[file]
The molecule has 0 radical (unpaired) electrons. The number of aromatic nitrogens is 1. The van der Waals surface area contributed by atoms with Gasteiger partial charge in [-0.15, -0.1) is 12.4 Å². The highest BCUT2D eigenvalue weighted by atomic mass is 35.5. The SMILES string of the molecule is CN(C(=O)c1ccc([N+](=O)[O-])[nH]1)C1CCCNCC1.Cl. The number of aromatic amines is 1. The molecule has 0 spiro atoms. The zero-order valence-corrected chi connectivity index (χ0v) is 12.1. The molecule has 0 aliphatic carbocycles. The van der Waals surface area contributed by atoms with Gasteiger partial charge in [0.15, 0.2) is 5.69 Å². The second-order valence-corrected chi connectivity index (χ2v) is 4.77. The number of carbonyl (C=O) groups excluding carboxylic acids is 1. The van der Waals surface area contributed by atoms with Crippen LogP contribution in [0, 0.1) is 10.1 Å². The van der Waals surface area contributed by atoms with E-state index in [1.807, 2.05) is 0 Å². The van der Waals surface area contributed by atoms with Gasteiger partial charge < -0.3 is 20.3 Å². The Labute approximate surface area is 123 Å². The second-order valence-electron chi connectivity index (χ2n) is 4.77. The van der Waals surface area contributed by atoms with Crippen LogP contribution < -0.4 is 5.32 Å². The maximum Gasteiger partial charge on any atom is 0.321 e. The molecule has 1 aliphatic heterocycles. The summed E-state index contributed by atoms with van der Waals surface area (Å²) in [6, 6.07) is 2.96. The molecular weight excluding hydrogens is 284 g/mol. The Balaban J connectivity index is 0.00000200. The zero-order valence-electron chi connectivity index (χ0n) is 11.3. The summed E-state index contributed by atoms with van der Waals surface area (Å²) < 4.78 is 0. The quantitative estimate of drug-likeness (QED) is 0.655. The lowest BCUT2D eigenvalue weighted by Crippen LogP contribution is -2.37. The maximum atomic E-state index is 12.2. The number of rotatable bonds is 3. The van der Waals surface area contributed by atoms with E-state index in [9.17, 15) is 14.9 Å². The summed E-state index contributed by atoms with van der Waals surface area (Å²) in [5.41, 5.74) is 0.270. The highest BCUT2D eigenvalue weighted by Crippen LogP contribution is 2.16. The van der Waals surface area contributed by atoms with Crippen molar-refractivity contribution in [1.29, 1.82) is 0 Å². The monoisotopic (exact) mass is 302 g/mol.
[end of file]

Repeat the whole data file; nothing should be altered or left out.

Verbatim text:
The molecule has 0 radical (unpaired) electrons. The number of aromatic nitrogens is 1. The van der Waals surface area contributed by atoms with Gasteiger partial charge in [-0.15, -0.1) is 12.4 Å². The highest BCUT2D eigenvalue weighted by atomic mass is 35.5. The SMILES string of the molecule is CN(C(=O)c1ccc([N+](=O)[O-])[nH]1)C1CCCNCC1.Cl. The number of aromatic amines is 1. The molecule has 0 spiro atoms. The zero-order valence-corrected chi connectivity index (χ0v) is 12.1. The molecule has 0 aliphatic carbocycles. The van der Waals surface area contributed by atoms with Gasteiger partial charge in [0.15, 0.2) is 5.69 Å². The second-order valence-corrected chi connectivity index (χ2v) is 4.77. The number of carbonyl (C=O) groups excluding carboxylic acids is 1. The van der Waals surface area contributed by atoms with Crippen LogP contribution in [0, 0.1) is 10.1 Å². The van der Waals surface area contributed by atoms with E-state index in [1.807, 2.05) is 0 Å². The van der Waals surface area contributed by atoms with Gasteiger partial charge < -0.3 is 20.3 Å². The Labute approximate surface area is 123 Å². The second-order valence-electron chi connectivity index (χ2n) is 4.77. The van der Waals surface area contributed by atoms with Crippen LogP contribution < -0.4 is 5.32 Å². The maximum Gasteiger partial charge on any atom is 0.321 e. The molecule has 1 aliphatic heterocycles. The summed E-state index contributed by atoms with van der Waals surface area (Å²) in [6, 6.07) is 2.96. The molecular weight excluding hydrogens is 284 g/mol. The Balaban J connectivity index is 0.00000200. The zero-order valence-electron chi connectivity index (χ0n) is 11.3. The summed E-state index contributed by atoms with van der Waals surface area (Å²) < 4.78 is 0. The quantitative estimate of drug-likeness (QED) is 0.655. The lowest BCUT2D eigenvalue weighted by Crippen LogP contribution is -2.37. The maximum atomic E-state index is 12.2. The number of rotatable bonds is 3. The van der Waals surface area contributed by atoms with E-state index in [9.17, 15) is 14.9 Å². The summed E-state index contributed by atoms with van der Waals surface area (Å²) in [5.41, 5.74) is 0.270. The highest BCUT2D eigenvalue weighted by Crippen LogP contribution is 2.16. The van der Waals surface area contributed by atoms with Crippen molar-refractivity contribution in [1.29, 1.82) is 0 Å². The monoisotopic (exact) mass is 302 g/mol.